A. Alana quickly ran across the bridge.
B. Jim finished the paint job efficiently.
C. Bridget owns a huge black dog.
I think I know the answer.
What the heck are you guys saying?
"Basically, most adverbs tell you how, where, or when something is done. In other words, they describe the manner, place, or time of an action."
If this is acurate, and I see no reason why it should not be considering this definition came from the English Language Centre at The University of Victoria, British Columbia, Canada, The answer is most definitelt "A". "Quickly" tells you how she ran, and "across" tells you where she ran. Both words describe the verb "ran".
Hope this helps...
The answer is A (the first sentence).
None of the above--unless you count "across the bridge" as an adverbial prepositional phrase, telling where she ran--but that's a phrase, not an adverb.
A. quickly ran, B. finished, efficiently, C huge, black Not positive but think they all do.
None of the above.
But answer "A" does split an infinitive which is considered to be poor grammatical form.
I'm pretty sure that the answer is a....we learned adverbs quite along time ago...so it's not to fresh in my mind...lol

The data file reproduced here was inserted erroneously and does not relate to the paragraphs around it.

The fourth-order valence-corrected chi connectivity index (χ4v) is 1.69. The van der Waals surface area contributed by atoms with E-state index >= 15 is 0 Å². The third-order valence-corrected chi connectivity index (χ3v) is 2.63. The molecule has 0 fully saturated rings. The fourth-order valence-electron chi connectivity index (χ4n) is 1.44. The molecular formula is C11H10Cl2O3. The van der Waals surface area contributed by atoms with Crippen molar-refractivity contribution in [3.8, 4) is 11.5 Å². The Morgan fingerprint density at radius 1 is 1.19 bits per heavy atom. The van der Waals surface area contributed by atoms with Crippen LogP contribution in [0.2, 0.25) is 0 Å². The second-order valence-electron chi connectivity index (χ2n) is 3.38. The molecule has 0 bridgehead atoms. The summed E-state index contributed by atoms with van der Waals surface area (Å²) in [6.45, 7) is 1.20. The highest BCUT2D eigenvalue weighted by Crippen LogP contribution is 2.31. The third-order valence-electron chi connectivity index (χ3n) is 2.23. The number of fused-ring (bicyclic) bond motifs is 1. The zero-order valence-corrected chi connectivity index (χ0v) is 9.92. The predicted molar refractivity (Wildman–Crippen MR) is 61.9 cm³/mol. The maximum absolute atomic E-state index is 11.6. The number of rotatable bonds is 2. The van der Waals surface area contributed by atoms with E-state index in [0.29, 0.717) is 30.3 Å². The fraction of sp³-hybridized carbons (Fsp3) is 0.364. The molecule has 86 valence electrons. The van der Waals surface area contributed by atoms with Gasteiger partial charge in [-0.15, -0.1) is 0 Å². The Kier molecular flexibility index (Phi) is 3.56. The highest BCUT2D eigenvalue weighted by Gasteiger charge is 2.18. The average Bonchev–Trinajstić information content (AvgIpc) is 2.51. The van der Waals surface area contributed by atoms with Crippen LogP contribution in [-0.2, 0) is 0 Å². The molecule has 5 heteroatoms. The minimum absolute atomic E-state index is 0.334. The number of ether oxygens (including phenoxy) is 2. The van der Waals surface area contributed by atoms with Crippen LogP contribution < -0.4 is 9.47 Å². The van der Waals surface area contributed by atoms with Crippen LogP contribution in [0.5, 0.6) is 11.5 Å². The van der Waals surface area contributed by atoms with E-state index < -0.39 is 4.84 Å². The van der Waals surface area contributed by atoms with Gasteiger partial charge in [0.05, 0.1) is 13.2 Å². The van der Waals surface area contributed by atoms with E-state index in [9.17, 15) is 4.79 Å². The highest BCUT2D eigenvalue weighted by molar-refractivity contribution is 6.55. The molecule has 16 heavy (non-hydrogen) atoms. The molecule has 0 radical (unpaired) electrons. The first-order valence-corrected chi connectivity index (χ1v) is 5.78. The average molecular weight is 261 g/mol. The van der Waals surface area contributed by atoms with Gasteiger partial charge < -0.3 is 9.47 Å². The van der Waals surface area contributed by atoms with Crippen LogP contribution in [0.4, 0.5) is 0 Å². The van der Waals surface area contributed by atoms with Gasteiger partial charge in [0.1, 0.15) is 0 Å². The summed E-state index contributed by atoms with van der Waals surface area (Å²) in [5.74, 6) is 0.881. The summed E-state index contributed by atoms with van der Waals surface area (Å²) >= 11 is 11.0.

An adverb described a verb which is an action word.
None of your sentences have two true adverbs, the closest you will come is B - but it's a stretch. There's only one true adverb and that's efficiently used to describe job, the stretch is using finished to described painting.
None of them contains two adverbs. There is only one in sentence A and one in sentence B. Two adverbs would be two words ending in -y or -ly. Other wise the answer would be A and B.
None of them
In A the adverb is quickly, descibing ran (By the way you've got a split infinitive there, should be 'ran quickly')
In B the adverb is 'efficiently' descibing 'finished'
In C there is no adverb.
A is the answer.
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